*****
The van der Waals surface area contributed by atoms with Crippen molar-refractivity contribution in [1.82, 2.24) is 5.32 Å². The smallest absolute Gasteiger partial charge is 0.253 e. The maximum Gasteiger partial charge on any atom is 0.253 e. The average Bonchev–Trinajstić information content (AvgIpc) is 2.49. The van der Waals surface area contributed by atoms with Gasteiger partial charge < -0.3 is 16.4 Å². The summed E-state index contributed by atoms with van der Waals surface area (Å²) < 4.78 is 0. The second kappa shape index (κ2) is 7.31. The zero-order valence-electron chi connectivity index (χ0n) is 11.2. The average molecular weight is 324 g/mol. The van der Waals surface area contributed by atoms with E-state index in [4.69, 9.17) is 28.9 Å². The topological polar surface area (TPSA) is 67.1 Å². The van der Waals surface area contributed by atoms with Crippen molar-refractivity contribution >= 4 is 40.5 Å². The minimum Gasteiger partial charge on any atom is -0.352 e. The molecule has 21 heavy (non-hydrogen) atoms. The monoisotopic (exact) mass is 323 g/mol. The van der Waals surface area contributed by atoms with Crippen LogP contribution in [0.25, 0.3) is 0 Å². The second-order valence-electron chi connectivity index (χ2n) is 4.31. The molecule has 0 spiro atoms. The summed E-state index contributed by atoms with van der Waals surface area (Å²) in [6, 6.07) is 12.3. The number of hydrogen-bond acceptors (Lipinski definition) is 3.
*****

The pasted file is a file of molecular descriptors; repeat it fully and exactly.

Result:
The van der Waals surface area contributed by atoms with Crippen molar-refractivity contribution in [1.82, 2.24) is 5.32 Å². The smallest absolute Gasteiger partial charge is 0.253 e. The maximum Gasteiger partial charge on any atom is 0.253 e. The average Bonchev–Trinajstić information content (AvgIpc) is 2.49. The van der Waals surface area contributed by atoms with Gasteiger partial charge < -0.3 is 16.4 Å². The summed E-state index contributed by atoms with van der Waals surface area (Å²) < 4.78 is 0. The second kappa shape index (κ2) is 7.31. The zero-order valence-electron chi connectivity index (χ0n) is 11.2. The average molecular weight is 324 g/mol. The van der Waals surface area contributed by atoms with E-state index in [4.69, 9.17) is 28.9 Å². The topological polar surface area (TPSA) is 67.1 Å². The van der Waals surface area contributed by atoms with Crippen molar-refractivity contribution >= 4 is 40.5 Å². The minimum Gasteiger partial charge on any atom is -0.352 e. The molecule has 21 heavy (non-hydrogen) atoms. The monoisotopic (exact) mass is 323 g/mol. The van der Waals surface area contributed by atoms with Crippen LogP contribution in [0.25, 0.3) is 0 Å². The second-order valence-electron chi connectivity index (χ2n) is 4.31. The molecule has 0 spiro atoms. The summed E-state index contributed by atoms with van der Waals surface area (Å²) in [6, 6.07) is 12.3. The number of hydrogen-bond acceptors (Lipinski definition) is 3.